- It brings CVC's total investment in professional rugby union to more than £700 million.
- It's also bought the rights to the Autumn Nations Cup, a new competition that failed to fully materialize last year due to Covid-19.
- The 14.3% in the Six Nations is not a controlling stake.
LONDON — Global private equity firm CVC Capital Partners has paid £365 million ($509 million) for a 14.3% stake in the Six Nations, an annual men's rugby tournament in Europe.
The announcement Thursday follows similar investments by the firm involving British and Irish domestic teams, the Gallagher Premiership and Guinness Pro14. It brings CVC's total investment in professional rugby union to more than £700 million.
The new deal, which has taken 18 months to finalize, sees each of the rugby union nations involved — England, Ireland, Scotland, Wales, France and Italy — selling a share of their commercial revenue to CVC.
It's also bought the rights to the Autumn Nations Cup, a new competition that failed to fully materialize last year due to Covid-19. It will include European nations and the big Southern Hemisphere rugby nations, such as Australia and New Zealand. This should provide a big increase in earnings for CVC.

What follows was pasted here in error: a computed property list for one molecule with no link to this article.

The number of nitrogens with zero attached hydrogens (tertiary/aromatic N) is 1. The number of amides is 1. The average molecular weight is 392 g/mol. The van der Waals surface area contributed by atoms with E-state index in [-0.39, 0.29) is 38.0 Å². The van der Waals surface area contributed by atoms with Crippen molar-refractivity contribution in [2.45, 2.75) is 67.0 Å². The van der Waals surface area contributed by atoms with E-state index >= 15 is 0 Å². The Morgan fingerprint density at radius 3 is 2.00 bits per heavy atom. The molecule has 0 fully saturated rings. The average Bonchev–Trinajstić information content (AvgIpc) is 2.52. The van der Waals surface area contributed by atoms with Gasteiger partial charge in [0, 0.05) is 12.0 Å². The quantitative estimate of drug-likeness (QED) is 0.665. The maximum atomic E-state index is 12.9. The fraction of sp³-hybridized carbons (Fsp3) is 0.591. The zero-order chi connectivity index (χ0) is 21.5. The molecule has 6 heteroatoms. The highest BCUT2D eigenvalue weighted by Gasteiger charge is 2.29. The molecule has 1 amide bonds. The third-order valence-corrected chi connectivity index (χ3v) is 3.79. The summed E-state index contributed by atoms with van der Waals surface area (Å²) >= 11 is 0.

The 14.3% in the Six Nations is not a controlling stake, however. It's exactly a seventh share, giving CVC the same voting rights as each nation. The next set of TV rights are up for sale and it's likely that the competition could see games taken away from free-to-air TV, but it would need at least three of the nations to agree to that deal.
On Friday, reports suggested that CVC is also set to buy a 15% to 20% share in the commercial business of South Africa's rugby union team. It would expand CVC's influence beyond Europe's rugby nations for the first time and would see the private equity firm have a stake in seven of the world's top 10 rugby nations.
This follows CVC's failed attempt to invest in New Zealand Rugby earlier this year, losing out to rival U.S. equity firm Silver Lake.
The value of TV rights has stagnated in recent years but CVC is still expected to net between £20 million and £30 million a year, which is seen as a decent return on its initial investment.
CVC also believes that it can increase revenues though better marketing, branding and use of data, something that some believe the Six Nations has previously failed to exploit. It's expected that CVC will remain in the sport for 10 years before looking for potential buyers, but the six rugby unions will have some control over who the share is sold to.
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